Leaner Research for Social Businesses by Maya and Benji

by tuftsigl
Jun 24

Maya Ranganath and Benji Moncivaiz are two students in between their first and second year at the Fletcher School. This summer, they are based in Ecuador interning for the international jewellery business The Faire Collection. 

The Faire Collection hopes to improve the overall economic well-being of its artisan partners in Ecuador and Vietnam by selling artisan-made jewellery. Since their beginnings five years ago, they have been carrying out an annual survey with artisans to track various economic indicators, general perceptions of life-satisfaction, and opinions of Faire’s social programs such as scholarships and training programs. 

However, while a commendable effort to monitor and evaluate Faire’s social impact, this survey fell into the same trap that research in developing countries often does: taking far too much time; asking questions that are often intrusive and irrelevant; and not including research subjects in the communication of the final results. The Fletcher School’s Market Approaches to Development class was tasked with redesigning the research process. This summer, our internship is focused on refining their work even further, implementing the redesigned assessment, and analyzing and communicating the results.

Our process has been heavily guided by the “Lean Research” principles (http://d-lab.mit.edu/lean-research) developed by the Fletcher School, D-Lab at MIT, and The Feinstein International Center.  The Lean Research Initiative seeks to make research in developing countries right-sized, relevant, respectful, and rigorous. We began by defining the key goals for our study - 1) to inform the Faire Collection of the economic well-being of their artisans and 2) give voice to artisans’ ideas about how the Faire Collection can increase their social impact.  We eliminated questions that did not directly relate to these goals, and tried to find the simplest questions that would capture the richest data. For example, the old survey included over 15 fairly intrusive questions related to artisans’ expenditures that were time consuming and did not ultimately provide reliable data. We replaced those questions with a 2-minute Poverty Scorecard for Ecuador that objectively and efficiently measured the artisans’ economic well-being. Also, instead of asking each artisan time-consuming qualitative questions, we held focus group discussions that were a far more enjoyable, interesting, and effective way of gathering this data. We also experimented with simply handing out paper surveys for artisans to fill out themselves, and conducted phone surveys to see if these methods could be even better than recurring one-on-one conversations.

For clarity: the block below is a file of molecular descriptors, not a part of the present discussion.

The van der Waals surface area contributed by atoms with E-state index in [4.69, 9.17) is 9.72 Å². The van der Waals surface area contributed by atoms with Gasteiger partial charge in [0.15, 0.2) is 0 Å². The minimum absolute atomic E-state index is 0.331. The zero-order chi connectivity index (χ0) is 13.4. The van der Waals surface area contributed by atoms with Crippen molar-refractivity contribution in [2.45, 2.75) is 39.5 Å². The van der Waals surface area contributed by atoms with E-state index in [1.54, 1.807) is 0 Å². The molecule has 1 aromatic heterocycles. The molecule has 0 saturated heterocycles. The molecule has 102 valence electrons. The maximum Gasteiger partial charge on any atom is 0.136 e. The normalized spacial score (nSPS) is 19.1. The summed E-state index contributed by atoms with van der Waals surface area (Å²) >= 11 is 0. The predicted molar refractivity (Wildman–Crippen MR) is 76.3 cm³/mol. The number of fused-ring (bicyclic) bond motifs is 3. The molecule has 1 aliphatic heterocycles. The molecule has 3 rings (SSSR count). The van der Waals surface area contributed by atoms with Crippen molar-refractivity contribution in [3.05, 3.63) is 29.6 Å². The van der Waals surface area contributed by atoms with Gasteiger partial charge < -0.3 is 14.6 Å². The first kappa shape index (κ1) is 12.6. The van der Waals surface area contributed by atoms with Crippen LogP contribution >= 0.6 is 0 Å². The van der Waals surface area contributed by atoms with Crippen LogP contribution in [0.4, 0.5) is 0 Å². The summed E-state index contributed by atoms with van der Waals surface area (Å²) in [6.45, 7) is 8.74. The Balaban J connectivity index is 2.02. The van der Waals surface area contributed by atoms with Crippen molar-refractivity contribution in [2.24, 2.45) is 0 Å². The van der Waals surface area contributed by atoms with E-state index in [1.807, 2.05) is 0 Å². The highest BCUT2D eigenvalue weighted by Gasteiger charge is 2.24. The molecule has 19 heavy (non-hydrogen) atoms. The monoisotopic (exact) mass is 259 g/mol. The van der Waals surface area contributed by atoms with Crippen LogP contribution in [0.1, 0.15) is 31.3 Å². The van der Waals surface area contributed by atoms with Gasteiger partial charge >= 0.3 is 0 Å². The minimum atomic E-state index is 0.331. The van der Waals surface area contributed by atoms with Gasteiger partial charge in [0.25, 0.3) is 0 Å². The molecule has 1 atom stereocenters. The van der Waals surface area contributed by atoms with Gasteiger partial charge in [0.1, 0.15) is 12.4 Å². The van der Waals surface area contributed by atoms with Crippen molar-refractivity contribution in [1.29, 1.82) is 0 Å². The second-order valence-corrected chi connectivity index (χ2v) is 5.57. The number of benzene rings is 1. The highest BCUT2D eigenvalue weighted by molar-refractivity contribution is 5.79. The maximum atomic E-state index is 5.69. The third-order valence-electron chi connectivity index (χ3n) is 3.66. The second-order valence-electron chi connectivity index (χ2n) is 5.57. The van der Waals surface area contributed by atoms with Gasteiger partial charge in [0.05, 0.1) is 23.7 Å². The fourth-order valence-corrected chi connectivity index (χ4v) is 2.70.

This process has been one of trial and error. In order to make the survey more engaging  and less like the traditional survey experience, we attempted using a 10-bead necklace for artisans to use to answer questions of proportionality. For example, instead of simply asking “what percentage of your time do you spend working on products for the Faire Collection”, we asked them “if this necklace represents all of your time, how many beads would you say represents the time you spend on products for the Faire Collection?” However, this ended up being far more confusing for the artisans than the original question, so we ultimately dropped it. This showed us first-hand that while it is an important to think about the enjoyment factor of the research subjects, it isn’t “Lean Research” if a flashy activity is inserted into the survey just for the sake of it- it has to ultimately contribute to high-quality data. 

Once we had a questionnaire ready, we asked for the opinions of local staff and piloted the questionnaire, which resulted in several more changes which further simplified and contextualized the questions. Once we have written the final report, we plan on sharing the results with everyone interviewed in order to make the time they gave to this survey meaningful, as a cornerstone of Lean Research is that it must be relevant and shared with all parties involved.

As the survey has drawn to a close and we begin our analysis, we are excited to see the results and to see the changes Faire implements as a result. It is our hope that this will be useful not only for Faire to further help vulnerable communities in Ecuador, but also possibly other social businesses as a unique approach to evaluating their social impact. 

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